30 August 2011 by Published in: Uncategorized 1 comment

I was in a situation where I was calling a method that was calling a method that was calling a method that:

  1. Was calling dispatch_async and scheduling the start of a network request
  2. Doing all manner of low-level networking code on various threads
  3. Completing all the low-level stuff and executing a block all the way up in the caller with the response of the network request

While this is a fine async architecture, it would be useful to construct a convenience “synchronous” wrapper so that you can call a function to do the network request that dispatches all this nonsense and just spins and waits for the result and returns the result to the caller.  In other words, it reduces to the problem of building dispatch_sync out of dispatch_async.  However, this is a lot more complicated than it sounds.  The naive implementation:

  1. Create a block that calls the real block and at the conclusion of its execution sets a flag
  2. dispatch_async the block in #1
  3. Spin waiting for the flag to be set
  4. Return

The problem is, how do we do that “spin” step?

  1. You can’t use NSTimer or performObject:…withDelay because all of these methods would require exiting your current function call.  But you need to return a value to the caller at the time you return, so you can’t return until the network request is complete.
  2. You can’t use dispatch_sync because that would be begging the question.  Back in our original algorithm, we’re doing a ton of crazy network threading in step #2, far more than will fit in a single synchronous block.
  3. Obviously you can’t just spin with sleep(1) while the network code runs.  Less obviously, you can’t spin with CFRunLoopRun either, which appears to do absolutely nothing.  I naively assumed that running the main run loop would allow dispatch events on the main queue, but this appears not to be the case.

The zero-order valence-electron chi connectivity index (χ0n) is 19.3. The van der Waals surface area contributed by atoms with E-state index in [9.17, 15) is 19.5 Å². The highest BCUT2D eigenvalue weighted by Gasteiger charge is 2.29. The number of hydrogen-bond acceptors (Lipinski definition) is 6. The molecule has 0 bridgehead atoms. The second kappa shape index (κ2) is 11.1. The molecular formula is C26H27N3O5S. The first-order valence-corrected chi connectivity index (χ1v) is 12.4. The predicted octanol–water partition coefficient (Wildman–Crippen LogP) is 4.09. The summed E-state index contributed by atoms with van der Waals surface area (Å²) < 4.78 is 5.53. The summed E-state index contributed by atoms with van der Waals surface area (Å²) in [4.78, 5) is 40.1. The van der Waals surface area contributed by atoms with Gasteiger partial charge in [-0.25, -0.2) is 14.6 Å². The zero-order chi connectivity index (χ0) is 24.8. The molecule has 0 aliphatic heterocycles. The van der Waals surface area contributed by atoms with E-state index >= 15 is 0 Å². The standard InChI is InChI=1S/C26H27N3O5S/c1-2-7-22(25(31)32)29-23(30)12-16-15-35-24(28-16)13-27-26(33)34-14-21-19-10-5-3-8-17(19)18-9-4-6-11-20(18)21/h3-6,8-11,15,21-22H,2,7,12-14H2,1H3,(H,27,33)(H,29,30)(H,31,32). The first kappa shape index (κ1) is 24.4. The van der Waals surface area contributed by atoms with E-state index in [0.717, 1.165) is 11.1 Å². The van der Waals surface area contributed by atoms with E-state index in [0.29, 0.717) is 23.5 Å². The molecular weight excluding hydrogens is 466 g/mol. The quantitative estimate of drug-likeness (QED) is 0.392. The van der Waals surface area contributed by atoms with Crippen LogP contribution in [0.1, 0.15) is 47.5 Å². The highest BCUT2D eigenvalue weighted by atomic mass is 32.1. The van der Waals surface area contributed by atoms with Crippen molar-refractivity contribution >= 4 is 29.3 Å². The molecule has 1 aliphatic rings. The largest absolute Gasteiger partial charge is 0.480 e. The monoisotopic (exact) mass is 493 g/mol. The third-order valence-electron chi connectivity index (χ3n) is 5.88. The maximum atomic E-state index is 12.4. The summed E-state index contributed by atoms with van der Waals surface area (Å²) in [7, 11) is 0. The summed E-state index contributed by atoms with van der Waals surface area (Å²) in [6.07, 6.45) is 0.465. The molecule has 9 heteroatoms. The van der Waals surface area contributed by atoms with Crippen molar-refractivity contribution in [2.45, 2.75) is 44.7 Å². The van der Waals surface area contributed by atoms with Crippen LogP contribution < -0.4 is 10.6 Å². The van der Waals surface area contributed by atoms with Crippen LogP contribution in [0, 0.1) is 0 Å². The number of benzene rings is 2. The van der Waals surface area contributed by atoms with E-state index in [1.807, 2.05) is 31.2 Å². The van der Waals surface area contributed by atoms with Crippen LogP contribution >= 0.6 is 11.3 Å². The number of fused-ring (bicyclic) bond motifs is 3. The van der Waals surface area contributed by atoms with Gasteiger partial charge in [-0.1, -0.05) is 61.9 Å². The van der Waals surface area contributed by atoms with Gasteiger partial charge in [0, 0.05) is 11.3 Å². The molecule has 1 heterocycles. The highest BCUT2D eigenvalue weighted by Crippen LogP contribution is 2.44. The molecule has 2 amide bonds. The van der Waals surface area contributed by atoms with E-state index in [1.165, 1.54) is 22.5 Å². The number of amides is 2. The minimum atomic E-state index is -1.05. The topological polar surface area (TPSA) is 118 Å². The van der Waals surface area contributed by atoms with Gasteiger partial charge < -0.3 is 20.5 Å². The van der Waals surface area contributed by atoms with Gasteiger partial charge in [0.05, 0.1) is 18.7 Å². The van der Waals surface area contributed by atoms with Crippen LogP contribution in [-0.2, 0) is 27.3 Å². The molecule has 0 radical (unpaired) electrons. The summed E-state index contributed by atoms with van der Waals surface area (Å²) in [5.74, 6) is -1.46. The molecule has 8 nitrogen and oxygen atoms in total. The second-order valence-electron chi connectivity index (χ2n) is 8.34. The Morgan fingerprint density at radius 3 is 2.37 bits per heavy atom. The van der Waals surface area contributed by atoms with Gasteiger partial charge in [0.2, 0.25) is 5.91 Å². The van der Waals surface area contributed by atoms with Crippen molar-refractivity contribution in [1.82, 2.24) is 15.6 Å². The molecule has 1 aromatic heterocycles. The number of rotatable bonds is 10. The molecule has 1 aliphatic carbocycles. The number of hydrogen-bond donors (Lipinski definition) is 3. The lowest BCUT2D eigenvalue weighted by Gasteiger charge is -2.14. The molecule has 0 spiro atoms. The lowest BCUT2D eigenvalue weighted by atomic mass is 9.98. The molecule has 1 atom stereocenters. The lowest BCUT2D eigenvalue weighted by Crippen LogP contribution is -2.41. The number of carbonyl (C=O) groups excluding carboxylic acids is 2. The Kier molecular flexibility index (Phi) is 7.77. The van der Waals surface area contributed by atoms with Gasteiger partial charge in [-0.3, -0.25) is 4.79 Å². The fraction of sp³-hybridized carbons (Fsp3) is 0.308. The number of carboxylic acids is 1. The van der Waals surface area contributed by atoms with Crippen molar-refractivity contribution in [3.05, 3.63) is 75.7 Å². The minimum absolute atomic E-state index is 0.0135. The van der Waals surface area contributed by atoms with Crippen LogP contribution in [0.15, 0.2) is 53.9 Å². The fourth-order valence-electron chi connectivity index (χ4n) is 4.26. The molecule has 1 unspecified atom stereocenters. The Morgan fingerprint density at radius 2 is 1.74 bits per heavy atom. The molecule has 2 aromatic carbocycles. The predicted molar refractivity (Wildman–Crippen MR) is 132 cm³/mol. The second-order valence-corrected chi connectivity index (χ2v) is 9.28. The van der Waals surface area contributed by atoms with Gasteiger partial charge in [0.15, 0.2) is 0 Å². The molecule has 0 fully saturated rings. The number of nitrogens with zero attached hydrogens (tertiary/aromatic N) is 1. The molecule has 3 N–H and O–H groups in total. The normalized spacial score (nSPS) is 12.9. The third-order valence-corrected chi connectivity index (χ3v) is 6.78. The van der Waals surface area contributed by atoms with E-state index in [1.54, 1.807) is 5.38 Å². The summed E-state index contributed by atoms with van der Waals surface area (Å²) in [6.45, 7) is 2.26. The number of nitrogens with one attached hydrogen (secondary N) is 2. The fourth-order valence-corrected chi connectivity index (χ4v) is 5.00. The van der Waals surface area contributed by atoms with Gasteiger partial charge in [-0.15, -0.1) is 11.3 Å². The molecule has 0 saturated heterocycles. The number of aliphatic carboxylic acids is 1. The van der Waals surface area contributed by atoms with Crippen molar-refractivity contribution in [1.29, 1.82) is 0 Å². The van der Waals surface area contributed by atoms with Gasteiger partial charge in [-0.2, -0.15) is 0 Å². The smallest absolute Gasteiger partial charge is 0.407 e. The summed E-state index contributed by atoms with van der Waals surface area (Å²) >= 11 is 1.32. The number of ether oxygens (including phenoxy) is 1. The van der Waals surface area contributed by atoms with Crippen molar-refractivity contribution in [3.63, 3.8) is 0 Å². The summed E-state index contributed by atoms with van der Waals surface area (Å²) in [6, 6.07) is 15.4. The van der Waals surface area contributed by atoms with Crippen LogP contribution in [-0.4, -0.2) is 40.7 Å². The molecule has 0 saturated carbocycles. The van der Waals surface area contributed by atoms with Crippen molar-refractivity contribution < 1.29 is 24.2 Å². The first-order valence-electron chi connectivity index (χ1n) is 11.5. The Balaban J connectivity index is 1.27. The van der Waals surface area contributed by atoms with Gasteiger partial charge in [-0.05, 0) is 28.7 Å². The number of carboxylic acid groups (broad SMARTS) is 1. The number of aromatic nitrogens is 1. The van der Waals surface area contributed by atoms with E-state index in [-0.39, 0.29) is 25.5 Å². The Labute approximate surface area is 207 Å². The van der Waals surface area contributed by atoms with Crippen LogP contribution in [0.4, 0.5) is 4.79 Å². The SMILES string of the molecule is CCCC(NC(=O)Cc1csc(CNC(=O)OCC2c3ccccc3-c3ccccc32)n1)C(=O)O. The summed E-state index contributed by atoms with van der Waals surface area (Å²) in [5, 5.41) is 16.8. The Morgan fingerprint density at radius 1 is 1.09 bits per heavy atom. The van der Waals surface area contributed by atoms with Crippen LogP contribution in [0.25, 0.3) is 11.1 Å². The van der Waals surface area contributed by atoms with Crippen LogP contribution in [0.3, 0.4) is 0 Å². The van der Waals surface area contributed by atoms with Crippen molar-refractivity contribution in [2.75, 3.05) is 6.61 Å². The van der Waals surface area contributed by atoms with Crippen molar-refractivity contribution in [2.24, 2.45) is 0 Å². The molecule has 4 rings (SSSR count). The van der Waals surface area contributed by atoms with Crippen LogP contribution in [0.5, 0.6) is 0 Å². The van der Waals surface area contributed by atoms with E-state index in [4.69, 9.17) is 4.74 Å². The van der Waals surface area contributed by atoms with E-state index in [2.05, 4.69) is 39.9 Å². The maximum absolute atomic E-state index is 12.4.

The solution is buried deep in the manpage for dispatch_async (of all places!).  It reads:

Conceptually, dispatch_sync() is a convenient wrapper around dispatch_async() with the addition of a
semaphore to wait for completion of the block, and a wrapper around the block to signal its completion.

Aha, dispatch semaphores!  It turns out that dispatch_semaphore_wait will spin in such a way as to allow dispatch events while waiting for the signal.  The final code block:

-(void) beginSynchronousRequestWithPrefix:(NSString*) uprefix
    void (^myBlock)(NSObject*)  = [self.block retain];
    dispatch_semaphore_t holdOn = dispatch_semaphore_create(0);
    self.block = ^(NSObject * obj) {
    dispatch_semaphore_wait(holdOn, DISPATCH_TIME_FOREVER);
    [myBlock release];

Want me to build your app / consult for your company / speak at your event? Good news! I'm an iOS developer for hire.

Like this post? Contribute to the coffee fund so I can write more like it.


Comments are closed.

Powered by WordPress